'Fill Me In' has scooped the prize of the most worthy number one of the year so far but but who is the man behind the awesome tune?

He's just 18 years of age and has already been dubbed 'the king of two-step', Southampton's brightest star Craig David logs onto dotmusic to bring you his story, in his words in an exclusive report:


I started off DJing Hip-Hop, R&B and Ragga down in Southampton and all the clubs around there. Prior to that I was an MC doing the circuit with a DJ and then I felt I could DJ myself. I met up with Mark Hill (one of the Artful Dodger) in a club where he was DJing garage downstairs and I was DJing R&B upstairs. He said he was working on this track called 'What You Wanna Do' which at the time was just a straight backing track. The studio was literally five minutes away from the club we were DJing at so I went down there and recorded the track. It was a really nice set up, the whole environment was really nice. The first track did really well on the club circuit, it went down a storm.

We moved on and started working on a whole R&B project which is what I loved from the start with a cover of Human League's 'Human' which we wanted to bring up to the 90's. I touched on Human League at an early age but I wouldn't say I was a big fan. Mark happened to be playing the track on a CD and I started trying singing over it. Next thing I know I've signed the best deal of my life to Wildstar and from then it was 'Rewind' - a track that had been finished for over a year.


We put it out on a white label, which then got signed and licensed on again. 'Rewind' was an organic thing to where it has got to since. It was never planned to even get into the charts. I came out of the studio after we had recorded it and was buzzing so much about it. I thought that if I had been in a club and this had been played I'd just be in my haven. I couldn't ask for much more from a debut single which I didn't expect to go anywhere.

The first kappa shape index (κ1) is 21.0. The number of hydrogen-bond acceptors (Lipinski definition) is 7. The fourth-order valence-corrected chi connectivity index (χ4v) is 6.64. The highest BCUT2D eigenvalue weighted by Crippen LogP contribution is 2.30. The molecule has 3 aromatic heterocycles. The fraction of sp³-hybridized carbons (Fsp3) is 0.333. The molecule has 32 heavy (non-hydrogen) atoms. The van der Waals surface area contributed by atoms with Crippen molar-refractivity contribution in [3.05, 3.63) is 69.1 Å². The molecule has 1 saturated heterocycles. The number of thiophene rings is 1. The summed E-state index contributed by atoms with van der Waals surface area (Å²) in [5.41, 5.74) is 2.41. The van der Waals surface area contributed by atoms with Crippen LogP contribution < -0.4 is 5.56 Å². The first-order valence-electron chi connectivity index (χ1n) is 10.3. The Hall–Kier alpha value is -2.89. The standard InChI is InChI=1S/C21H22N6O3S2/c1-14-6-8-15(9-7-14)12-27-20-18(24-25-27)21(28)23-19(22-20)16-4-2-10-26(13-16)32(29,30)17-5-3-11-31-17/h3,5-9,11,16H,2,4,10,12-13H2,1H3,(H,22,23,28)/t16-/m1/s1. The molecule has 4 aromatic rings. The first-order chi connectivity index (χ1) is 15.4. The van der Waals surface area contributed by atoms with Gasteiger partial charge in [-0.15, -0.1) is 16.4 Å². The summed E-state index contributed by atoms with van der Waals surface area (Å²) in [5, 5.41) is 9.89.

I think the reason 'Rewind' did so well was because it was a blend of R&B, garage and the way it was structured not simply four to the floor that was what was unique to the song. Soon the market is going to get flooded with similar style tunes and will have to move on or it will become saturated.


I think it's important not to forget the current garage scene is British and it is important to never forget where you come from. I'm always gonna make sure I have a touch of that in my music through remixes and make sure there is fire there. I want to take this to another level now. From an Urban point of view Garage is the R&B of Britain as opposed to the US where R&B is so big.

On a personal level I have all confidence in myself that I'm gonna take this to the fullest for the UK. There are so many quality acts in America I think that is one of the reasons why the UK R&B scene hasn't done so well. To keep up with that you have to make sure you do everything at the same standard or do something else. My vocals are very R&B but the way I structure my songs are more pop. I think if you get the blend right it can really work. There are so many influences from the States that I've listened to all my life R Kelly, I've loved Donnell Jones from his first album, I could go through loads. I think it's dead important to keep it real and make sure you know where you're coming from. It's when you try and replicate American R&B that you fall by the wayside.

From the UK I have so much respect for Terence Trent D'Arby from when he was doing his thing. Now I'm really feeling what Britney Spears and Christina Aguilera are doing. They have shown that they are great entertainers and I think that's what matters in the end of the day. Robbie Williams is a great entertainer, he's maybe not the best vocalist in the world but he entertains people and that's what people love about him.


The R&B community is very fickle. If you go too far leftwing they say you're selling out and you're not part of the community anymore. My vocals are very R&B which the scene can get into whilst the more commercial market is hearing the songwriting so the kids and older people can feel it. It all comes down to the fine line between good and bad, street and pop and finding that middle ground. I'm finding that with my songwriting.